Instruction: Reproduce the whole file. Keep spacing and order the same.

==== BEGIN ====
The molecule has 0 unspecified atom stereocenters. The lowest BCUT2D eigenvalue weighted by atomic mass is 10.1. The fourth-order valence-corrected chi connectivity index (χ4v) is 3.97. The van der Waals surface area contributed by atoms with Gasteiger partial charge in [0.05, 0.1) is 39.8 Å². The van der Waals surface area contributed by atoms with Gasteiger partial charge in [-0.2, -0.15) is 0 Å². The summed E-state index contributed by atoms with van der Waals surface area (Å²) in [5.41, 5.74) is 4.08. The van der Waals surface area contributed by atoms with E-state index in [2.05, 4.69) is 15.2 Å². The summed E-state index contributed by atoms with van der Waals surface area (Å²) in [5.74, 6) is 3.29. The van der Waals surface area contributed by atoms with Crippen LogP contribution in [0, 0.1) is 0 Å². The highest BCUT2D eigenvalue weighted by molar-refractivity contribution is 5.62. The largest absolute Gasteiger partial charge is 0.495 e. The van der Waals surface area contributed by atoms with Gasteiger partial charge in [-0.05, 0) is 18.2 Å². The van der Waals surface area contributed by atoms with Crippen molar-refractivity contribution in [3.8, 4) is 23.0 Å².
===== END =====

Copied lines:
The molecule has 0 unspecified atom stereocenters. The lowest BCUT2D eigenvalue weighted by atomic mass is 10.1. The fourth-order valence-corrected chi connectivity index (χ4v) is 3.97. The van der Waals surface area contributed by atoms with Gasteiger partial charge in [0.05, 0.1) is 39.8 Å². The van der Waals surface area contributed by atoms with Gasteiger partial charge in [-0.2, -0.15) is 0 Å². The summed E-state index contributed by atoms with van der Waals surface area (Å²) in [5.41, 5.74) is 4.08. The van der Waals surface area contributed by atoms with E-state index in [2.05, 4.69) is 15.2 Å². The summed E-state index contributed by atoms with van der Waals surface area (Å²) in [5.74, 6) is 3.29. The van der Waals surface area contributed by atoms with Crippen LogP contribution in [0, 0.1) is 0 Å². The highest BCUT2D eigenvalue weighted by molar-refractivity contribution is 5.62. The largest absolute Gasteiger partial charge is 0.495 e. The van der Waals surface area contributed by atoms with Gasteiger partial charge in [-0.05, 0) is 18.2 Å². The van der Waals surface area contributed by atoms with Crippen molar-refractivity contribution in [3.8, 4) is 23.0 Å².